Pseudomonas aeruginosa infection in cystic fibrosis: pathophysiological mechanisms and therapeutic approaches

Helena Lund-Palau, Andrew R. Turnbull*, Andrew Bush, Emmanuelle Bardin, Loren Cameron, Odel Soren, Natasha Wierre-Gore, Eric W.F.W. Alton, Jacob G. Bundy, Gary Connett, Saul N. Faust, Alain Filloux, Paul Freemont, Andy Jones, Valerie Khoo, Sandra Morales, Ronan Murphy, Rishi Pabary, Ameze Simbo, Silke SchelenzZoltan Takats, Jeremy Webb, Huw D. Williams, Jane C. Davies

*Corresponding author for this work

Research output: Contribution to journalReview articlepeer-review

56 Citations (Scopus)


ABSTRACT: Pseudomonas aeruginosa is a remarkably versatile environmental bacterium with an extraordinary capacity to infect the cystic fibrosis (CF) lung. Infection with P. aeruginosa occurs early, and although eradication can be achieved following early detection, chronic infection occurs in over 60% of adults with CF. Chronic infection is associated with accelerated disease progression and increased mortality. Extensive research has revealed complex mechanisms by which P. aeruginosa adapts to and persists within the CF airway. Yet knowledge gaps remain, and prevention and treatment strategies are limited by the lack of sensitive detection methods and by a narrow armoury of antibiotics. Further developments in this field are urgently needed in order to improve morbidity and mortality in people with CF. Here, we summarize current knowledge of pathophysiological mechanisms underlying P. aeruginosa infection in CF. Established treatments are discussed, and an overview is offered of novel detection methods and therapeutic strategies in development.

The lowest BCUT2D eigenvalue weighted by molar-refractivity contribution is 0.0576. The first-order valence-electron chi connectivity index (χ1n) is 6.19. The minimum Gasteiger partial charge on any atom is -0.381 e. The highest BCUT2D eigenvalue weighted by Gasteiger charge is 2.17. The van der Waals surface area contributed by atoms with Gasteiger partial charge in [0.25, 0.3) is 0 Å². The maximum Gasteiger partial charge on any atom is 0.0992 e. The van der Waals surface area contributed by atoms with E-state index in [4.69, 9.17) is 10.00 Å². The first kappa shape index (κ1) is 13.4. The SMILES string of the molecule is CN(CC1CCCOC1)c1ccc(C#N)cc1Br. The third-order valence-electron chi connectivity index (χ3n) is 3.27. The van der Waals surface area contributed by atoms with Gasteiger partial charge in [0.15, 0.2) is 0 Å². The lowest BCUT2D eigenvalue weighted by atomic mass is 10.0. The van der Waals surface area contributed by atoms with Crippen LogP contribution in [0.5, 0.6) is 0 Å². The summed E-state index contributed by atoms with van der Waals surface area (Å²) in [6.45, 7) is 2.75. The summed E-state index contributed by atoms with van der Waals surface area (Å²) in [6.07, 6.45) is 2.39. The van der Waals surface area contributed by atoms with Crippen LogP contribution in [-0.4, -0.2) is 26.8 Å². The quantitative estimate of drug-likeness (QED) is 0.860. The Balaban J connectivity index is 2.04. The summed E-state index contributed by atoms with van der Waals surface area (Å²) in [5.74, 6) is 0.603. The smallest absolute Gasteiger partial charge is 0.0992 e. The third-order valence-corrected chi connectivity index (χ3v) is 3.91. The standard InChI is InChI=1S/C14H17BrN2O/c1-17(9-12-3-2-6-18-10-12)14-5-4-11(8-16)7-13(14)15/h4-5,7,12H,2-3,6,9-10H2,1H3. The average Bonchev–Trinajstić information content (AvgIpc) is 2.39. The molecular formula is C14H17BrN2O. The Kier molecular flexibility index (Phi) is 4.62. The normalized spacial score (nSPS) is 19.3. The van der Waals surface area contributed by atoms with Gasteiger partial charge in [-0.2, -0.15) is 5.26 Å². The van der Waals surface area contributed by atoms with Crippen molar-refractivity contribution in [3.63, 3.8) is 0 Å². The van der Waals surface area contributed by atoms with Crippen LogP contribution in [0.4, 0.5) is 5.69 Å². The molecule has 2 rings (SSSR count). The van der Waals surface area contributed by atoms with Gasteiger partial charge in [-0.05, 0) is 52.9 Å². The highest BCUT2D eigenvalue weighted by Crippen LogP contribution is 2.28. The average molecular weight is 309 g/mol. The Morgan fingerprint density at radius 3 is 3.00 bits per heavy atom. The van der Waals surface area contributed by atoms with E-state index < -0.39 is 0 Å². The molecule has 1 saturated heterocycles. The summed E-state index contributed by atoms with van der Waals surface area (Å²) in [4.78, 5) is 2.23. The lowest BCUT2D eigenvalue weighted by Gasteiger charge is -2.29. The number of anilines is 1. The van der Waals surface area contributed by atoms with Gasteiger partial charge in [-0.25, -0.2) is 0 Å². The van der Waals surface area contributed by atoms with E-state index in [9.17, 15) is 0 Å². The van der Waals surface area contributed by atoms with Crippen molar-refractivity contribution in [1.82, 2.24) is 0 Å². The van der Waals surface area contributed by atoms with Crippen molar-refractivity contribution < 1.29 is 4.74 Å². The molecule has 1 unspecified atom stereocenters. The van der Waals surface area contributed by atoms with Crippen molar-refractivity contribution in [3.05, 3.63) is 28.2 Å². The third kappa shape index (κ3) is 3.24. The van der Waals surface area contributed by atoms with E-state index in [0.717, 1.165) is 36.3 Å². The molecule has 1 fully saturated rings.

Original languageEnglish
Pages (from-to)685-697
Number of pages13
JournalExpert Review of Respiratory Medicine
Issue number6
Publication statusPublished - 2 Jun 2016
Externally publishedYes

Bibliographical note

Publisher Copyright:
© 2016 Informa UK Limited, trading as Taylor & Francis Group.


  • airway
  • antibiotic
  • biofilm
  • cystic fibrosis
  • persistence
  • Pseudomonas aeruginosa
  • sputum


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